October is the busiest month of the year in the landscape. It signals the ideal time for planting and transplanting woody ornamentals and herbaceous perennials. It’s also time to plant fescue turfgrass, winter ryegrass, bulbs and pansies and to apply pre-emergence herbicides for winter weed control.
While you’re at it, don’t forget to add an inch or two of new mulch to ornamental planting to help protect them from the cold. It’s an exciting time in the Georgia landscape — a time to dig, divide and renew landscapes for next year.
Fall remains the best time to plant and transplant woody and herbaceous ornamentals. By now, energy produced by the leaves this summer has been funneled to the roots for winter growth. Although the tops of plants are dormant in winter, the roots continue to growth throughout the winter, so when spring arrives, the plants are ready to explode with new growth.
Now is the time to dig and divide herbaceous perennials, including iris, daylilies, shasta daisies, rudbeckia, coneflower and peonies (the list goes on and on). Don’t worry if you can’t get around to some of these tasks this month — divisions and transplanting can be done in November, December and January.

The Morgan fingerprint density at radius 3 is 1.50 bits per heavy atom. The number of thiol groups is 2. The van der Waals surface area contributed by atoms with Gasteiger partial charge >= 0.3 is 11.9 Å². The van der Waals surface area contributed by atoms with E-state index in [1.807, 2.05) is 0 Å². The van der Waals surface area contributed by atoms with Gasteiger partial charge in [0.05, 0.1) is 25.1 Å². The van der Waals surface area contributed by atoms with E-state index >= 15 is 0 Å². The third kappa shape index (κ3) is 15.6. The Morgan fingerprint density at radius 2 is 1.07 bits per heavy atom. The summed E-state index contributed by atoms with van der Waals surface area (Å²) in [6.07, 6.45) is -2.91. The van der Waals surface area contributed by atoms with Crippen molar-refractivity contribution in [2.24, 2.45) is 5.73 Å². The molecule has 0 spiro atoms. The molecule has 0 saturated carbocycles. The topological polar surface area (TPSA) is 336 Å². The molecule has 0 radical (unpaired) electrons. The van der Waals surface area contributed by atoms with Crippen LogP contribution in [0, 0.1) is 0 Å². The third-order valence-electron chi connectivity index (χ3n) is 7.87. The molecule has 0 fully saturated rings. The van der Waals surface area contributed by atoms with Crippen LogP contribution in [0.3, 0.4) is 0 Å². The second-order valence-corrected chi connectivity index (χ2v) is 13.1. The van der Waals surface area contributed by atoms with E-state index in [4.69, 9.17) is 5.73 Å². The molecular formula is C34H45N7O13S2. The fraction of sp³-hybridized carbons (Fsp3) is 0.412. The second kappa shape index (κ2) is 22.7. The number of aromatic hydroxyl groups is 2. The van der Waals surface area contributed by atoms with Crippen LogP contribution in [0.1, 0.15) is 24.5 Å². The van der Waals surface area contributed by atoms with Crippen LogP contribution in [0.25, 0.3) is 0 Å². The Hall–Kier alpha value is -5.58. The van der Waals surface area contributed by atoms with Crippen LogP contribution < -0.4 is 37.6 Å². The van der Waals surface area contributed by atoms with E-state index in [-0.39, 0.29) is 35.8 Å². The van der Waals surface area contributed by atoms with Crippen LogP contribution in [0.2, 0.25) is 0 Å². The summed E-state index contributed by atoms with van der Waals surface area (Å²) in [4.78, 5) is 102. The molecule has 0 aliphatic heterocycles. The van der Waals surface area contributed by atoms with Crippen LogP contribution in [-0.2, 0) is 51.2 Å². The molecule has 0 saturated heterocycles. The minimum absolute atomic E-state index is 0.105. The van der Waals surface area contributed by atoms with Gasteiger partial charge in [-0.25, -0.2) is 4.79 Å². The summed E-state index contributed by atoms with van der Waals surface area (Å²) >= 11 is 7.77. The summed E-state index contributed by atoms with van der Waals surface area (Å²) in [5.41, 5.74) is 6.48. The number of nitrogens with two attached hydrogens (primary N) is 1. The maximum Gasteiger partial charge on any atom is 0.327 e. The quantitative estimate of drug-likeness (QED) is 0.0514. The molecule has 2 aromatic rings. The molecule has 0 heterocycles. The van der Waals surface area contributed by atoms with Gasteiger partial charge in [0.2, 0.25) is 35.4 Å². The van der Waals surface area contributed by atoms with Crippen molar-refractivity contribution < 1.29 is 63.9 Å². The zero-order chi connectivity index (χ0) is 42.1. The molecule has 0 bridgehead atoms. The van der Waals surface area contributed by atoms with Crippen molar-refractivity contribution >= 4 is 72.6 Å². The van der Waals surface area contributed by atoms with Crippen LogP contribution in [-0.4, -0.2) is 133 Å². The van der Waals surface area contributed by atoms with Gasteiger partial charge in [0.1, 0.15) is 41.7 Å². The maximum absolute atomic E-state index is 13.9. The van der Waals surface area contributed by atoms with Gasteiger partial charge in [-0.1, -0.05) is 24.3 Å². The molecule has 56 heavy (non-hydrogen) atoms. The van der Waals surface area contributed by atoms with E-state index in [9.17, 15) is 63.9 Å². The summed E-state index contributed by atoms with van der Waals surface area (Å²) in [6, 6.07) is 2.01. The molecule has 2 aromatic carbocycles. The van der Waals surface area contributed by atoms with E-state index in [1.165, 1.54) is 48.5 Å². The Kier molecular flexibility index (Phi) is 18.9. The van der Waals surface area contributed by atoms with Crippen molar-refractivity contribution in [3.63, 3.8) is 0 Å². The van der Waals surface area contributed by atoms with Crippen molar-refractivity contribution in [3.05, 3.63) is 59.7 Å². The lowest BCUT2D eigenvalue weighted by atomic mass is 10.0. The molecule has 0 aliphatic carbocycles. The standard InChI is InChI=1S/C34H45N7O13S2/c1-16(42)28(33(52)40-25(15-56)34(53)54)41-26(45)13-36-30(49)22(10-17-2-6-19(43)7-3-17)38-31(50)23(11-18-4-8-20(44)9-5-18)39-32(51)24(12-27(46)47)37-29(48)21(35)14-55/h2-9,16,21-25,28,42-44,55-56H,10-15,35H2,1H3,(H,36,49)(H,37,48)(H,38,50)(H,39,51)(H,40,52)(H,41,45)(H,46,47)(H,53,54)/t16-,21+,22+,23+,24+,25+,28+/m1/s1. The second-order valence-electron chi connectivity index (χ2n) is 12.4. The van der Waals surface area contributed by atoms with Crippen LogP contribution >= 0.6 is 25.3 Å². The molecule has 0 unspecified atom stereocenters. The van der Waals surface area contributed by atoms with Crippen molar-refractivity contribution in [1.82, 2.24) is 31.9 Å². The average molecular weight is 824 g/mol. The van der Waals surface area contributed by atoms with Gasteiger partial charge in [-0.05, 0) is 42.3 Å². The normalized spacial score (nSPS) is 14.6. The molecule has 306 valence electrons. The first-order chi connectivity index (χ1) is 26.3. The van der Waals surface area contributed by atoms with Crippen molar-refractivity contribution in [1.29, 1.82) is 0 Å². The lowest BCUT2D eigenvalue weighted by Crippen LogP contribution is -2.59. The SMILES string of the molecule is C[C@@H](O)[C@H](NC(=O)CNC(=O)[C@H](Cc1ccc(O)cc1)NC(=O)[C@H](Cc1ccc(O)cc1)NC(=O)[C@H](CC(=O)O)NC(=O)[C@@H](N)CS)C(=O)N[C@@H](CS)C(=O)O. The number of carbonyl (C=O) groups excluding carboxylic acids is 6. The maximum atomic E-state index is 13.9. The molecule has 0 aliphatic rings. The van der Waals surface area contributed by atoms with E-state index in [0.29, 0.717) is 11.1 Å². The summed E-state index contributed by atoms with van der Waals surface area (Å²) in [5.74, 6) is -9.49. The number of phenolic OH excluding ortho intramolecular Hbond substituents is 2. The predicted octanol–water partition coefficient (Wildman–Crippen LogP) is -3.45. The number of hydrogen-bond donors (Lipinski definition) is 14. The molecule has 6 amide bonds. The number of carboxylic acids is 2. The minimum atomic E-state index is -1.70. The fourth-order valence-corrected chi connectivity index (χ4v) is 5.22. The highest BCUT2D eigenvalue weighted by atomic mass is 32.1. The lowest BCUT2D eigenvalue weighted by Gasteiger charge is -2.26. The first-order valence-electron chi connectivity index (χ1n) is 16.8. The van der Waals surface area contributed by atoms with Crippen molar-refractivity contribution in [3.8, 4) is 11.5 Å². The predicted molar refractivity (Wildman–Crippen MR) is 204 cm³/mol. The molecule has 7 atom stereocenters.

Trees will soon be tossing down their leaves for us to recycle as mulch. Place leaves in small windrows. Then, set the lawn mower in the highest setting and run over the leaves to shred them into little pieces. Shredded leaves stay seated better on the landscape and do not blow around like whole leaves.
They also do a better job of holding moisture in the soil and insulating roots of plants from winter cold. Use leaves for winter protection around tender ornamental plants, and add some to the compost pile for rich organic matter next spring.
Remove any diseased or insect-infested plant material from your garden; it may harbor overwintering stages of diseases and insect pests. If you leave this plant material in your garden, you are leaving diseases and insects that will begin to reproduce again next spring and add to next year’s pest problem.
Make a note of any particularly productive or unsatisfactory varieties or crops. Such information can be very useful during garden-planning time in spring.
Also, now is the time to get an early start on the seed/plant catalogs. Start getting the names of catalogs that you want and write or e-mail the company in order to have your name on their list for a 2011 catalog.
Clark Beusse is the Dawson County extension agent. For more information, call (706) 265-2442.